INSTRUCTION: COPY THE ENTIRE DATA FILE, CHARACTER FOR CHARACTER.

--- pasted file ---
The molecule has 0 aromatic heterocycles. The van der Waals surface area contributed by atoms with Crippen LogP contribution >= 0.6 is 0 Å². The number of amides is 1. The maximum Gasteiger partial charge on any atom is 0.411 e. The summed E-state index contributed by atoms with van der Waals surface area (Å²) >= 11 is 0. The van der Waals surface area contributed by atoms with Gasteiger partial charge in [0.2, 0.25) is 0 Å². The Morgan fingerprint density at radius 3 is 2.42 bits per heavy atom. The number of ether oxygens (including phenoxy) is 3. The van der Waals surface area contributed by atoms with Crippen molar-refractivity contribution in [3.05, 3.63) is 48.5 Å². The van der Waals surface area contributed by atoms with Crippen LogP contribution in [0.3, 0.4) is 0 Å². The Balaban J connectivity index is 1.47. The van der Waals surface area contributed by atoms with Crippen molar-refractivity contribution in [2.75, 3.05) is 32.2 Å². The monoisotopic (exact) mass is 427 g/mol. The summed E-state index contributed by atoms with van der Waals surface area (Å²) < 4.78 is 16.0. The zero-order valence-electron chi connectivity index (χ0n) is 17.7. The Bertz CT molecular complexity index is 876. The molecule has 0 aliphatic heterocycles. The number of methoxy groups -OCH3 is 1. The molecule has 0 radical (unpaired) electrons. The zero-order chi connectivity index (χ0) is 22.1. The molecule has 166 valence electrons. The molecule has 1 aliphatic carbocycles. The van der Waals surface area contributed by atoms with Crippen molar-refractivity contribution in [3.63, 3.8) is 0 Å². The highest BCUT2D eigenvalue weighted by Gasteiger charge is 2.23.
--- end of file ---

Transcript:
The molecule has 0 aromatic heterocycles. The van der Waals surface area contributed by atoms with Crippen LogP contribution >= 0.6 is 0 Å². The number of amides is 1. The maximum Gasteiger partial charge on any atom is 0.411 e. The summed E-state index contributed by atoms with van der Waals surface area (Å²) >= 11 is 0. The van der Waals surface area contributed by atoms with Gasteiger partial charge in [0.2, 0.25) is 0 Å². The Morgan fingerprint density at radius 3 is 2.42 bits per heavy atom. The number of ether oxygens (including phenoxy) is 3. The van der Waals surface area contributed by atoms with Crippen molar-refractivity contribution in [3.05, 3.63) is 48.5 Å². The van der Waals surface area contributed by atoms with Crippen LogP contribution in [0.3, 0.4) is 0 Å². The Balaban J connectivity index is 1.47. The van der Waals surface area contributed by atoms with Crippen molar-refractivity contribution in [2.75, 3.05) is 32.2 Å². The monoisotopic (exact) mass is 427 g/mol. The summed E-state index contributed by atoms with van der Waals surface area (Å²) < 4.78 is 16.0. The zero-order valence-electron chi connectivity index (χ0n) is 17.7. The Bertz CT molecular complexity index is 876. The molecule has 0 aliphatic heterocycles. The number of methoxy groups -OCH3 is 1. The molecule has 0 radical (unpaired) electrons. The zero-order chi connectivity index (χ0) is 22.1. The molecule has 166 valence electrons. The molecule has 1 aliphatic carbocycles. The van der Waals surface area contributed by atoms with Crippen molar-refractivity contribution in [3.63, 3.8) is 0 Å². The highest BCUT2D eigenvalue weighted by Gasteiger charge is 2.23.